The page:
About three-quarters of the world's population lives in developing
countries. Until recently, a developing country was generally
understood to be one that was not yet highly industrialized. It was
usually located in Africa, Asia or Latin America. Lately, however, with
the fall of communism in Eastern Europe and the break-up of the Soviet
bloc nations, semi-industrialized countries that are struggling to survive
as they build new economic systems have also been placed in the
developing nation category. What all developing countries have in
common is that the people of these countries do not have enough money
to invest in schools, utilities, factories and highways. One way in which
these countries can get money is by borrowing from an organization
called the World Bank.
The World Bank is actually the umbrella term, the general term,
for three separate organizations with three slightly different purposes.
First, there is the International Bank of Reconstruction and
Development. This is the organization most people have in mind when
they think of the World Bank. In order to borrow money from this
branch of the World Bank, a country must be a member. It is like joining
a club, but instead of paving an initiation fee to join the club, the club
lends you money (although the money is supposed to be paid back
with interest, as with any bank loan).
The International Bank of Reconstruction and Development loans
money to countries for projects that will aid economic development. It
also provides technical assistance. For example, Cameroon applied for
a loan for a new irrigation system along the Logone River. They hope
that with this new irrigation system the cash income of that region
would be five times greater than before. But the bank did not approve
the project right away. Technological advances can sometimes cause
environmental problems, hence, before approving the project, the Bank
assigned environmental consultants to prepare an environmental
impact report. The consultants found that the new irrigation system
would result in a serious health problem due to the snails that live in
the area. These snails carry a tropical disease called bilharzia, and the
new irrigation might spread the snails and the disease to a larger area.
The Bank then helped to find a solution to the problem by paying for
the studies of the river. Scientists and engineers worked together to
stop the breeding of the snails so that the irrigation system could be
However this bank can only offer loans for the purchase of
imported goods. And to make sure that this rule is followed, the bank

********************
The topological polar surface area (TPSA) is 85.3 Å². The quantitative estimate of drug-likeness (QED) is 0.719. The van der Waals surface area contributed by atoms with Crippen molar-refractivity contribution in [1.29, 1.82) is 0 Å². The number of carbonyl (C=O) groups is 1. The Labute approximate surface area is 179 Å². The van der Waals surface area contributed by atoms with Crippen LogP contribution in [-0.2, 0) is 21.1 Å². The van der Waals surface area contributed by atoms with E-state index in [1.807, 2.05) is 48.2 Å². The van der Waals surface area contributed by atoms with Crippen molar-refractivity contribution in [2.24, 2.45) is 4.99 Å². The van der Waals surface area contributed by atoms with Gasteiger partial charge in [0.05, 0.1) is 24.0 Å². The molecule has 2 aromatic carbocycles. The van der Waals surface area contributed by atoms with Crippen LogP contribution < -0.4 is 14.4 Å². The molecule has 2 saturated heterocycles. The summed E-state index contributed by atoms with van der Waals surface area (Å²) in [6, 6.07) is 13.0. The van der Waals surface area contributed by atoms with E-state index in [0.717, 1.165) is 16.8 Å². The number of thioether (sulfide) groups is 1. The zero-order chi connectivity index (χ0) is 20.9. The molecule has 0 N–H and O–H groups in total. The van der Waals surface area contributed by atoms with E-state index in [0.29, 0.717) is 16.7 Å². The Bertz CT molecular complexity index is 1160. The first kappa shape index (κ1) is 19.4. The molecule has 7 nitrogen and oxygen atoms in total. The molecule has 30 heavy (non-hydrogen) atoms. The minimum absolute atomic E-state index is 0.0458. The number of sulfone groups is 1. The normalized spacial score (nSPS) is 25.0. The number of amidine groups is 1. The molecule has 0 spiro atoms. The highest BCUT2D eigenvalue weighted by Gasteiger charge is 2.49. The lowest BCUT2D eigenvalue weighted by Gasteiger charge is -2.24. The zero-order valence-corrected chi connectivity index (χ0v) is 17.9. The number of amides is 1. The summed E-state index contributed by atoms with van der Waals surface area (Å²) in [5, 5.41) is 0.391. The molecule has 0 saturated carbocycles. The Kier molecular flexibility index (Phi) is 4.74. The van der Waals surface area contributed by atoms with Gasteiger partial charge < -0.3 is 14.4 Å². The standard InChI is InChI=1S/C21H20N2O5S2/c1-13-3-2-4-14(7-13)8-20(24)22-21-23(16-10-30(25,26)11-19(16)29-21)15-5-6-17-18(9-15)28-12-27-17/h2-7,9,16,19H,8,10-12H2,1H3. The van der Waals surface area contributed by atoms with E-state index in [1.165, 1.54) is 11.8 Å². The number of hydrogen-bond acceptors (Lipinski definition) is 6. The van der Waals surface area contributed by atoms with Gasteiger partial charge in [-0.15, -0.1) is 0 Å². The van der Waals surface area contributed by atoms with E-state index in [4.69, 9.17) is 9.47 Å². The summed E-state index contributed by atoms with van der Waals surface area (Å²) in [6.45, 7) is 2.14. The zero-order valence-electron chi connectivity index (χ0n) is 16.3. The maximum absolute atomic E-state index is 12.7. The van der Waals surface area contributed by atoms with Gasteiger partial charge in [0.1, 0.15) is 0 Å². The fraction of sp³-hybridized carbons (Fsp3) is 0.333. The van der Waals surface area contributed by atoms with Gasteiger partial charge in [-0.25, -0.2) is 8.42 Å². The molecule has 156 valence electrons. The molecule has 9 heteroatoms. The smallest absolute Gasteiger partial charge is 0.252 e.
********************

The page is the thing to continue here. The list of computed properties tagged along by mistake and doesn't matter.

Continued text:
pays the seller directly. This is good for the countries that want to sell
goods to developing countries but it discourages local production of
goods. In the long run this will do more harm than good to the
developing country's economy. People are also questioning the value
of a dam being built in India with the money from the World Bank.
That dam will displace more people than it will eventually serve with
electric power. It will also destroy scarce forestlands as well as
endangered animals and plants.
The second organization under the World Bank umbrella is the
International Development Association, or IDA. The IDA has
approximately 160 members and makes loans that are interest free.
This is good for needy countries. It allows even the poorest country to
begin projects immediately, without having to worry about interest
payments. On the other hand the IDA is very dependent on
contributions from member nations to support various projects. This
is where contributing nations could attach some strings to the loans.
This is also how the superpowers can begin to dictate what sort of
government policies must be in place before the loans will be given.
The third organization in the World Bank group is the
International Finance Corporation, or IFC. The IFC is different from
the International Bank of Reconstruction and Development or the IDA
because the IFC can invest in private business or industry, while the
other two organizations can only invest in government projects. This
is good for the country because the government does not have to
guarantee the loan and it encourages the growth of private business or
industry. IFC also has no control over how the company spends its
money. There seems to be no strings attached to this loan. However,
the member nations get voting rights based on the amount of money
they contribute to the Bank. Therefore the wealthier nations still have
the greatest influence on how and to whom the money will be given.
As of June 1993, the World Bank held $140 billion in loans to poor
nations. In theory, this huge sum of money should be helping the
world's poor. Since the establishment of the World Bank, most people Have
assumed that these loans could only do good things for a country.